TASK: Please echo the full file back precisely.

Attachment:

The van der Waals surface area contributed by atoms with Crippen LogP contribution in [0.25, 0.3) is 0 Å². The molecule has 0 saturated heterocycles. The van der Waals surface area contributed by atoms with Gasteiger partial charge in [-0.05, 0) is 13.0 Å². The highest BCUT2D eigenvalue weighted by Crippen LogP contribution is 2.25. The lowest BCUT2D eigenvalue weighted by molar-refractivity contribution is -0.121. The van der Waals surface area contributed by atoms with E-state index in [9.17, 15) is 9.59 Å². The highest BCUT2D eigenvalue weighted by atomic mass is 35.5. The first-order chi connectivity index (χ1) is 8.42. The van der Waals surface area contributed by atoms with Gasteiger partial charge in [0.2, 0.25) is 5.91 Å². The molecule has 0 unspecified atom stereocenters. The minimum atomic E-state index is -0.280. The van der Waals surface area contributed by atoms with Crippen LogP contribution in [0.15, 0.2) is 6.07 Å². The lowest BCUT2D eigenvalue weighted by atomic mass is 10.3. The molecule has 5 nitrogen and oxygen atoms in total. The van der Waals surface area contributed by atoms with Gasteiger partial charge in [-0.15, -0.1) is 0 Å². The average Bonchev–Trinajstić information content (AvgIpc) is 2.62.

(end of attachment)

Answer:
The van der Waals surface area contributed by atoms with Crippen LogP contribution in [0.25, 0.3) is 0 Å². The molecule has 0 saturated heterocycles. The van der Waals surface area contributed by atoms with Gasteiger partial charge in [-0.05, 0) is 13.0 Å². The highest BCUT2D eigenvalue weighted by Crippen LogP contribution is 2.25. The lowest BCUT2D eigenvalue weighted by molar-refractivity contribution is -0.121. The van der Waals surface area contributed by atoms with E-state index in [9.17, 15) is 9.59 Å². The highest BCUT2D eigenvalue weighted by atomic mass is 35.5. The first-order chi connectivity index (χ1) is 8.42. The van der Waals surface area contributed by atoms with Gasteiger partial charge in [0.2, 0.25) is 5.91 Å². The molecule has 0 unspecified atom stereocenters. The minimum atomic E-state index is -0.280. The van der Waals surface area contributed by atoms with Crippen LogP contribution in [0.15, 0.2) is 6.07 Å². The lowest BCUT2D eigenvalue weighted by atomic mass is 10.3. The molecule has 5 nitrogen and oxygen atoms in total. The van der Waals surface area contributed by atoms with Gasteiger partial charge in [-0.15, -0.1) is 0 Å². The average Bonchev–Trinajstić information content (AvgIpc) is 2.62.